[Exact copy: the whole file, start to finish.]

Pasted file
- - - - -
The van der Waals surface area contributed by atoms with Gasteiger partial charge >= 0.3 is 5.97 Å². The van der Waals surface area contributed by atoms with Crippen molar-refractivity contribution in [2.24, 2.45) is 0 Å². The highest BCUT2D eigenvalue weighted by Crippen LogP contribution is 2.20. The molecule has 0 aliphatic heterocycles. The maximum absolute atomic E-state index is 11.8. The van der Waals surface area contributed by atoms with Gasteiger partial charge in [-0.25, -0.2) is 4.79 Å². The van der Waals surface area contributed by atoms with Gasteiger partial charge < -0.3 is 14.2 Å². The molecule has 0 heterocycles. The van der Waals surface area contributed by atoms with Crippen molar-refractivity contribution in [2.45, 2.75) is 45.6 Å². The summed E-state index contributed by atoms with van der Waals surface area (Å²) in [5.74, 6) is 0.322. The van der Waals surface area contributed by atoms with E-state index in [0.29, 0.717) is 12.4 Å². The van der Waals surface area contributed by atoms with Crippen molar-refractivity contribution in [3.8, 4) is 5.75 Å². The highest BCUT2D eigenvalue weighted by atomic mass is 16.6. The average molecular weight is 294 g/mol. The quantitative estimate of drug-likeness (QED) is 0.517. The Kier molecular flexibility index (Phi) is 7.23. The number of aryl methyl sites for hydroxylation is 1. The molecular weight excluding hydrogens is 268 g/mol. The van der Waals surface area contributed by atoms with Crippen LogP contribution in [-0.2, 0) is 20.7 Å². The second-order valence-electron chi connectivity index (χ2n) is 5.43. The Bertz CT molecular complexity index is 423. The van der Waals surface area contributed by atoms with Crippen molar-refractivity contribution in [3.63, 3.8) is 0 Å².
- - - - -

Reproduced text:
The van der Waals surface area contributed by atoms with Gasteiger partial charge >= 0.3 is 5.97 Å². The van der Waals surface area contributed by atoms with Crippen molar-refractivity contribution in [2.24, 2.45) is 0 Å². The highest BCUT2D eigenvalue weighted by Crippen LogP contribution is 2.20. The molecule has 0 aliphatic heterocycles. The maximum absolute atomic E-state index is 11.8. The van der Waals surface area contributed by atoms with Gasteiger partial charge in [-0.25, -0.2) is 4.79 Å². The van der Waals surface area contributed by atoms with Gasteiger partial charge < -0.3 is 14.2 Å². The molecule has 0 heterocycles. The van der Waals surface area contributed by atoms with Crippen molar-refractivity contribution in [2.45, 2.75) is 45.6 Å². The summed E-state index contributed by atoms with van der Waals surface area (Å²) in [5.74, 6) is 0.322. The van der Waals surface area contributed by atoms with E-state index in [0.29, 0.717) is 12.4 Å². The van der Waals surface area contributed by atoms with Crippen molar-refractivity contribution in [3.8, 4) is 5.75 Å². The highest BCUT2D eigenvalue weighted by atomic mass is 16.6. The average molecular weight is 294 g/mol. The quantitative estimate of drug-likeness (QED) is 0.517. The Kier molecular flexibility index (Phi) is 7.23. The number of aryl methyl sites for hydroxylation is 1. The molecular weight excluding hydrogens is 268 g/mol. The van der Waals surface area contributed by atoms with Crippen LogP contribution in [-0.2, 0) is 20.7 Å². The second-order valence-electron chi connectivity index (χ2n) is 5.43. The Bertz CT molecular complexity index is 423. The van der Waals surface area contributed by atoms with Crippen molar-refractivity contribution in [3.63, 3.8) is 0 Å².